Although Albany, N.Y., has been home for much of her career — she's a faculty member at The College of St. Rose — Shaw still tours frequently and has more club (and other) dates than she can accommodate.

What a great, swinging lady!

John Vanore: Curiosity

Acoustical Concepts
By Ric Bang • Originally published in The Davis Enterprise, 5.6.10
Buy CD: Curiosity

John Vanore is an instrumentalist — trumpet and flugelhorn — composer and arranger. He's an alum of Woody Herman's band, and formed his own group (Abstract Truth) some time ago.

Curiosity initially was released in 1991 but, for reasons unknown, hardly caused a ripple on the jazz pond. This new, re-mastered version of that recording is well worthwhile.

This is one of the most interesting albums I've heard in a long time. The instrumentation is unique; the 13-member band includes eight in the brass section: five trumpets/flugelhorns, two trombones and a French horn! The reed “section” contains only two artists; one plays alto and soprano saxes and flute, while the other is on tenor sax and flute.

The rhythm section is the standard piano, bass and drums, although three different percussionists split the chores on this album's eight tracks. The result is something of a brass chorale ... that really romps.

Vanore composed half of the tunes and arranged all but two of the others. I won't call this “modern” jazz, because that genre doesn't always swing, and sometimes isn't very melodic; I'll settle for the term “advanced.” The meters are straight-ahead and, for the most part, up-tempo. Three tracks are ballads, and the liner notes describe them as “pretty.” I agree, although that's not a term usually applied to jazz.

This is an excellent unit; give it a try.

Charito: Watch What Happens

By Ric Bang • Originally published in The Davis Enterprise, 5.6.10
Buy CD: Watch What Happens

Charito, a vocalist born in the Philippines and based in Japan, may not be well known in the States, but French composer Michel Legrand is a living legend everywhere.

Legrand has collaborated with other vocalists — Sarah Vaughn and Lena Horn come to mind — but he rarely plays piano with them. Well, in this album Legrand is both the pianist in the supporting jazz combo, and sings duets and scats with Charito on four tunes.

Charito entered the spotlight in the early 1990s, with performances and recordings on Japanese labels. She's a star in that country, and has toured extensively throughout the world. During a trip to Paris, she arranged a meeting with Legrand; after hearing her sing, he agreed to record with her.

This album, which contains 13 of his most famous songs, is the result.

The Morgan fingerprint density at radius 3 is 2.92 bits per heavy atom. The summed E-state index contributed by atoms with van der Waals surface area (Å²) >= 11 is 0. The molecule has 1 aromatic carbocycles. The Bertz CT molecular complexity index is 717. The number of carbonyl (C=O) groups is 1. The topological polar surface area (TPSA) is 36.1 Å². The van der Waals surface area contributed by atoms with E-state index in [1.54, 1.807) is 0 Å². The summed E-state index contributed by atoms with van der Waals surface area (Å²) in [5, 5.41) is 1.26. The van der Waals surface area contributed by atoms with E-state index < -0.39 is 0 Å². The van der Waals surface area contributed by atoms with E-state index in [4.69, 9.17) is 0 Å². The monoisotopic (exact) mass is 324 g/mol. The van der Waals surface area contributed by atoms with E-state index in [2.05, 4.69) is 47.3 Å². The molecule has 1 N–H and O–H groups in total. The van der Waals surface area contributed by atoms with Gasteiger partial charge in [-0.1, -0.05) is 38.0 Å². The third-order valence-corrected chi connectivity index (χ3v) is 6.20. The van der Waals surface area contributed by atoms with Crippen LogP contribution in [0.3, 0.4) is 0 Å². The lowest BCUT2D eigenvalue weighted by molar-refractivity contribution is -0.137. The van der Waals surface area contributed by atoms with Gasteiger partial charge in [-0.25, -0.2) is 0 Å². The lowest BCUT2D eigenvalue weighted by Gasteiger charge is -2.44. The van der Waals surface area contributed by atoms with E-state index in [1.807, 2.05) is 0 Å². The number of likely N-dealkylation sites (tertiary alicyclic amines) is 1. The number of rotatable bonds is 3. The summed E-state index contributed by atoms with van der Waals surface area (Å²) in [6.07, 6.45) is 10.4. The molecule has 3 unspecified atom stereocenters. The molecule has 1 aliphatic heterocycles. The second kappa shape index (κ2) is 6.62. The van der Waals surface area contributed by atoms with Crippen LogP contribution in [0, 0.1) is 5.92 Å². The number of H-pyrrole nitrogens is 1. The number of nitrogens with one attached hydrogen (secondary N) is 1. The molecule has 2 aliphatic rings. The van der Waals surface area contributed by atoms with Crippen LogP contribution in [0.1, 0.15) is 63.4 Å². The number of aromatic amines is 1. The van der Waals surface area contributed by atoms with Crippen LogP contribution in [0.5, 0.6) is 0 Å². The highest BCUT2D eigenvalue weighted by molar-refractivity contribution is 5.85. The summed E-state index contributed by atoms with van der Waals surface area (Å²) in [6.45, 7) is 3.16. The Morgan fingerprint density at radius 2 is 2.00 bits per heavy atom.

Everything Legrand writes becomes a classic, but we best remember the melodies associated with movies. Nobody could forget the soundtracks and title songs from The Umbrellas of Cherbourg, Summer of '42 and The Thomas Crown Affair. Those melodies and lyrics remain with the listener forever; this album contains all of them, along with many more of Legrand's beautiful tunes.

Charito's voice is rich and expressive, and her phrasing is exquisite. Legrand's piano is excellent, his voice surprisingly good. Their back-up band is unidentified, except for an additional pianist, but the support is perfect for the tunes selected.

You're certain to put this album into heavy rotation.

The Trio: Live at Charlie O's

Fuzzy Music
By Ric Bang • Originally published in The Davis Enterprise, 5.6.10
Buy CD: Live at Charlie O's

The Trio consists of bassist Chuck Berghofer, pianist Terry Trotter and drummer Peter Erskine; Charlie O's is a jazz club in Valley Glenn, Calif.; and this is one of the best small groups I've heard in ages.

There are musicians, professional musicians and just a very few true musicians like these three individuals, who posses a combined century's worth of experience. A list of the bands and artists they've worked with would fill an entire page, but the key element is that each has performed extensively in back-up groups for vocal icons (Frank Sinatra, Ella Fitzgerald, Mel Torme) and top-ranked bands and instrumentalists (Diana Krall, Stan Kenton, Shelley Manne).

After Berghofer, Trotter and Erskine decided that their touring days were over, they settled into teaching and studio work. For kicks, they play together at clubs such as Charlie O's.

Which is great for the rest of us.

This album is a collection of originals and some of the best standards ever written. When did you last hear “Put Your Little Foot Right Out”? Well, here it is, in a jazz idiom. Two beautiful classics — “Ghost of a Chance” and “How Deep Is the Ocean” — also are present, along with the lesser-known “Afternoon In Paris.”

This isn't background music; it'll grab you by the throat and keep you riveted to the performers. Although Trotter's piano carries the responsibility for the melodic lines and much of the solo work, boredom never sets in. Berghofer's bass is elegant, and Erskine is one of the tastiest drummers working.

Since receiving this album, not a day has passed that I haven't played it. This Trio is mesmerizing.